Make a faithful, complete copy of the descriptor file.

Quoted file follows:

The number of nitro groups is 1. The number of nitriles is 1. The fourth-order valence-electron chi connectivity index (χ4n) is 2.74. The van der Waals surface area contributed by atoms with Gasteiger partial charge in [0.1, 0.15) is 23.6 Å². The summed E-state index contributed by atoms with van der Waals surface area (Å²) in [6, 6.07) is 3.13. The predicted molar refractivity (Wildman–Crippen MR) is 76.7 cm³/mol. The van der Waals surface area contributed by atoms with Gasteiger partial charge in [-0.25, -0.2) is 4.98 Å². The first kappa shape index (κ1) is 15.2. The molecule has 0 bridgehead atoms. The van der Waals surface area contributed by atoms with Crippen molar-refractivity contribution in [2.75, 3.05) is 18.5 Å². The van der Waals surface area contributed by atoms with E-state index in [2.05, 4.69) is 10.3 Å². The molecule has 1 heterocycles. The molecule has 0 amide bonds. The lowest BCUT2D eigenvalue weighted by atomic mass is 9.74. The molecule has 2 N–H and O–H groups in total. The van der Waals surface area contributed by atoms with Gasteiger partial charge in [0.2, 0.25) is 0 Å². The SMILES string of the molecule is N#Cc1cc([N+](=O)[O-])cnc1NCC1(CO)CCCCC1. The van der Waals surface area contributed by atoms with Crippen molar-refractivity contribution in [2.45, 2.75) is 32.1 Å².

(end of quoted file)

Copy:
The number of nitro groups is 1. The number of nitriles is 1. The fourth-order valence-electron chi connectivity index (χ4n) is 2.74. The van der Waals surface area contributed by atoms with Gasteiger partial charge in [0.1, 0.15) is 23.6 Å². The summed E-state index contributed by atoms with van der Waals surface area (Å²) in [6, 6.07) is 3.13. The predicted molar refractivity (Wildman–Crippen MR) is 76.7 cm³/mol. The van der Waals surface area contributed by atoms with Gasteiger partial charge in [-0.25, -0.2) is 4.98 Å². The first kappa shape index (κ1) is 15.2. The molecule has 0 bridgehead atoms. The van der Waals surface area contributed by atoms with Crippen molar-refractivity contribution in [2.75, 3.05) is 18.5 Å². The van der Waals surface area contributed by atoms with E-state index in [2.05, 4.69) is 10.3 Å². The molecule has 1 heterocycles. The molecule has 0 amide bonds. The lowest BCUT2D eigenvalue weighted by atomic mass is 9.74. The molecule has 2 N–H and O–H groups in total. The van der Waals surface area contributed by atoms with Gasteiger partial charge in [0.2, 0.25) is 0 Å². The SMILES string of the molecule is N#Cc1cc([N+](=O)[O-])cnc1NCC1(CO)CCCCC1. The van der Waals surface area contributed by atoms with Crippen molar-refractivity contribution in [2.45, 2.75) is 32.1 Å².